Written by: Michael Den Boer on November 21st, 2014
BluRay released: October 27th, 2014
Approximate running times: 96 minutes
Aspect Ratio: 1.37:1 aspect ratio / 1080 Progressive / MPEG-4 AVC
Rating: 15 (UK)
Sound: LPCM Mono English
Subtitles: English SDH
BluRay Release: Arrow Academy
Region Coding: Region B / Region 2 PAL (UK)
Retail Price: £15.99 (UK)
Synopsis: Detectives Muldoon and Halloran investigate the murder of an ex-model whose corpse was found in her bathtub.
The Naked City was directed by Jules Dassin whose other notable films include, Brute Force and Rififi. Key collaborators include cinematographer William H. Daniels whose work of The Naked City would win him the Oscar for Best Cinematography, Black-and-White and screenwriter Malvin Wald (Outrage, Venus in Furs).
Structurally this film has a straight forward narrative that follows round a detective as he collects clues which bring him closer to capturing his suspect. And to help aide the viewer in this ongoing investigation is a voice over narration that helps shape the evidence as it is acquired. With that being said, though there is a simplicity to the way that the events in this film unfold. The end result is anything remotely routine.
Content wise, this film was made during an era of artificiality, when the majority of what appeared in films was created on soundstages. Though the plot and visuals draw heavily from the Film Noir genre. There is just as many new things that this film brings to the table that are in contrast to the aforementioned Film Noir genre. Most notably shooting at actual locations that give the film a more intimate documentary vibe that is in contrast to Noir’s foreboding distinctive style that often employed low-key lighting and unbalanced compositions.
A common complaint about this film are the performances from its cast and though there is some merit to this argument. One has to also take into consideration that more stylized performances would draw attention away from the authenticity that is being captured onscreen. And if there was any performance that stood out more than any other then that would be Ted de Corsia (The Lady from Shanghai) in the role Garzah, the man wanted for the murder of the ex-model.
When compared to other police procedurals this film’s plot treads familiar waters. Fortunately it is not the performances or the plot that ultimately drive this film. Since the star and main attraction of this film are its beautifully photographed locations, where its true power and allure remain.
The Naked City comes on a 50 GB dual layer BluRay. This release has been flagged for progressive playback and the film is presented in its intended 1.37:1 aspect ratio. Contrast and black levels look very good, details generally look crisp and there are no issues with DNR or compression. Grain look natural, there are some very mild instances of print debris and the image remains stable throughout.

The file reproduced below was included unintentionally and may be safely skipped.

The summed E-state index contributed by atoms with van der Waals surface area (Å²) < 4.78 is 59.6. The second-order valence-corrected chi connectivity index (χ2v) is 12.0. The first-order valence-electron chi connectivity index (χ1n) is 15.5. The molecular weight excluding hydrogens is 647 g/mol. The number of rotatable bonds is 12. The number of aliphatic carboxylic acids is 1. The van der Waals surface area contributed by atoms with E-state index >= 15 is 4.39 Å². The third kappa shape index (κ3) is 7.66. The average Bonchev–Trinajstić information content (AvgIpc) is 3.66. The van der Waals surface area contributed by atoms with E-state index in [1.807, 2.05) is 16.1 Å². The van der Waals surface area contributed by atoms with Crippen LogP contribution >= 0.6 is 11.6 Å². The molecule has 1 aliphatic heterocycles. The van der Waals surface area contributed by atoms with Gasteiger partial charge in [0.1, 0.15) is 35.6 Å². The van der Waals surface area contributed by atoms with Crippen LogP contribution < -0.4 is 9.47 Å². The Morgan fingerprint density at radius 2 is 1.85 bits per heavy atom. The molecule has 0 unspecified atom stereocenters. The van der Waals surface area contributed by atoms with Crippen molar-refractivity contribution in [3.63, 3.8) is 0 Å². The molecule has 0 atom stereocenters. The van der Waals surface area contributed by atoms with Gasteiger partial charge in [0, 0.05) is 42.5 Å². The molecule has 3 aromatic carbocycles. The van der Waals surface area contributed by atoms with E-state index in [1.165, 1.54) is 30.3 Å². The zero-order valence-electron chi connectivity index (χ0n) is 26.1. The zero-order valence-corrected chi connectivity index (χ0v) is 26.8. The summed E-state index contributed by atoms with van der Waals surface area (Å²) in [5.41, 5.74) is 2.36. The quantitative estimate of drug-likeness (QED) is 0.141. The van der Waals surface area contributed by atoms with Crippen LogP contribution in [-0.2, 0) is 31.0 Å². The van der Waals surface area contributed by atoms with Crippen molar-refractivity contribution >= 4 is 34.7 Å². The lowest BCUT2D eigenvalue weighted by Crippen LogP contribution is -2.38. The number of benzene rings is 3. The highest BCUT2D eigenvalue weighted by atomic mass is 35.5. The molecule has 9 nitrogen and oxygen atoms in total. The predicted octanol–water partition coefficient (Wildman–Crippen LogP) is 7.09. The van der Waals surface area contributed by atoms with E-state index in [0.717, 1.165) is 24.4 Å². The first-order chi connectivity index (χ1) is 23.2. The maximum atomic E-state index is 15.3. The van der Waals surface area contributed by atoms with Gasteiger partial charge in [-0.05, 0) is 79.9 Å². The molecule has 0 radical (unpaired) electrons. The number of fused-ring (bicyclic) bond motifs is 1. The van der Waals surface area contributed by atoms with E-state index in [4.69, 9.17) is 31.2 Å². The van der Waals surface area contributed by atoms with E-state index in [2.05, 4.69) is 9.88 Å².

This release comes with one audio option, a LPCM mono mix in English and removable English SDH subtitles have also been included. There are no issues with background noise, dialog comes through clearly and everything sounds balanced.
Extras for this release include a stills gallery, trailers for The Naked City, Brute Force and Rififi, a short documentary film about who were blacklisted from Hollywood during the McCarthy era titled ‘The Hollywood Ten’ (14 minutes 44 seconds – 1.37:1 aspect ratio 1080 Progressive), a featurette about the how the landscape and film industry has changed in New York city over the years titled ‘New York and The Naked City’ (39 minutes 41 seconds – 1080 Progressive Widescreen), an archive interview with Jules Dassin titled ‘Jules Dassin at LACMA’ (52 minutes 1 seconds – 1080 Progressive Widescreen) and an audio commentary with screenwriter Malvin Wald.
Topics discussed in the Q & A with Jules Dassin include, Riffi and his thoughts on the novel from which it was adapted from, composer Georges Auric, producers Mark Hellinger and Darryl F. Zanuck, The Naked City and shooting on location in New York city. Topics discussed by Malvin Wald inlcude, how he conceived this film project and he involvement in the subsequent screenplay used for the film, the look of The Naked City and how it inspired other similar themed films, working with director Jules Dassin and Dassin’s blacklisting from Hollywood, how the film was almost shelved by its distributor Universal when its producer Mark Hellinger died a week after its first sneak preview screening, the cast, the film’s score and so much more.
Rounding out the extras is a reversible covert art and forty page booklet that contains cast & crew information, contemporary reviews, three essays, the first essay titled ‘Just Close Enough’ written by Allister Philips, the second essay titled ‘William H. Daniels’ written by Barry Salt and the third essay titled ‘Eight Million Stories’ written by Sergio Angelini (this essay covers the T.V. series based on this film) and information about the restoration work done for this release. Also included with this release is a DVD that has the same content included on the Blu-Ray included as part of this combo release. Overall The Naked City gets a first rate release from Arrow Academy.